- “Spheroidal cell aggregates” of “bioink” are the basic print material. These are, in fact, live cells. The ink operates like a liquid, but can link together to form shapes
- “Biopaper”, a biocompatible cell-extracellular matrix of hydrogels are used as support material
- A 3D-printer-like device first prints a layer of Biopaper
- The printer then deposits a layer of Bioink in the desired configuration
- The bioink particles join together naturally and fuse into living tissue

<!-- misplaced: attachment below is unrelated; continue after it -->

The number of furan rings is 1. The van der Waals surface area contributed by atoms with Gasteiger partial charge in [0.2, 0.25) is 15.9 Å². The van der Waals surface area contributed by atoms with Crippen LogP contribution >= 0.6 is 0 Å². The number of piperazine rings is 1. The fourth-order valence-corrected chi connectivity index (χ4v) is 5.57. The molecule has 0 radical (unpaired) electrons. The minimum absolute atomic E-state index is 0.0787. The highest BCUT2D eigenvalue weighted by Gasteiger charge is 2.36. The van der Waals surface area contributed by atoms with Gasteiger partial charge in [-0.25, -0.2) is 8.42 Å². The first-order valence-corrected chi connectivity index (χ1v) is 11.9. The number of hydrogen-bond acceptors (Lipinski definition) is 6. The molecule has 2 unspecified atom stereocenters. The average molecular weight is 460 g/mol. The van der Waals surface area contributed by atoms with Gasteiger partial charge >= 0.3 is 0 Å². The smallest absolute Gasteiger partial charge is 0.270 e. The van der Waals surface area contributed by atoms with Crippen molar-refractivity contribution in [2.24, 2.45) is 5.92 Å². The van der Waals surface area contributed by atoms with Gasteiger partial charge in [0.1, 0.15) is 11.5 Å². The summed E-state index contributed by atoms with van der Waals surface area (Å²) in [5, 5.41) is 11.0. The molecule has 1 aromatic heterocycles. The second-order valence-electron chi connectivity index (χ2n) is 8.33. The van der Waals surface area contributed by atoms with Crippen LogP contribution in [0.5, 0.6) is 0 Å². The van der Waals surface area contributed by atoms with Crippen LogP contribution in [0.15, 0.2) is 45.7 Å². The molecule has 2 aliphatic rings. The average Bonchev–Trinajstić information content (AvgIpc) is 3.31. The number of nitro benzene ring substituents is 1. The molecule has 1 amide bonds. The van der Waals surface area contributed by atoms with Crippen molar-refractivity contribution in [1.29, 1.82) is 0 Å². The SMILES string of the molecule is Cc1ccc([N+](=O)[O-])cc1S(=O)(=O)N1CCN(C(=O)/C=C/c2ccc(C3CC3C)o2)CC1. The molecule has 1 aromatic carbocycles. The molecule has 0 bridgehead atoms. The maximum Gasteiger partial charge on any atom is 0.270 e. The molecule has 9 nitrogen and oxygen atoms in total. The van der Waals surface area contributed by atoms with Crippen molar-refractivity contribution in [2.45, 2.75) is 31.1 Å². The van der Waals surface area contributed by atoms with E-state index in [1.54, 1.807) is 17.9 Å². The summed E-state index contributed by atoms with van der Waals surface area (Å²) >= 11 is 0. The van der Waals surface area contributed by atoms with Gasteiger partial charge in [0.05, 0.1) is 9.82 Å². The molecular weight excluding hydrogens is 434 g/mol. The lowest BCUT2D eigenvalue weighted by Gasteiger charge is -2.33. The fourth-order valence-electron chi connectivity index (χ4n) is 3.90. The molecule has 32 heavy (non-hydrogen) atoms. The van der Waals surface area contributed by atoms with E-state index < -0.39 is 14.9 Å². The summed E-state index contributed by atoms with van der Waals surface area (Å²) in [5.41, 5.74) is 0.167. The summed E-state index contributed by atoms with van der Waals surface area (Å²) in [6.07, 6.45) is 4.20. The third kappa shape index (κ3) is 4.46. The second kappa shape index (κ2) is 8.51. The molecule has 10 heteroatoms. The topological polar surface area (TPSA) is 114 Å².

- Subsequent layers of biopaper and bioink gradually build up the object into usable human tissue or even organs
- The biopaper eventually dissolves leaving just the desired tissue
A helmet manufacturer is using distributed 3D scanning technology to produce bespoke products for customers.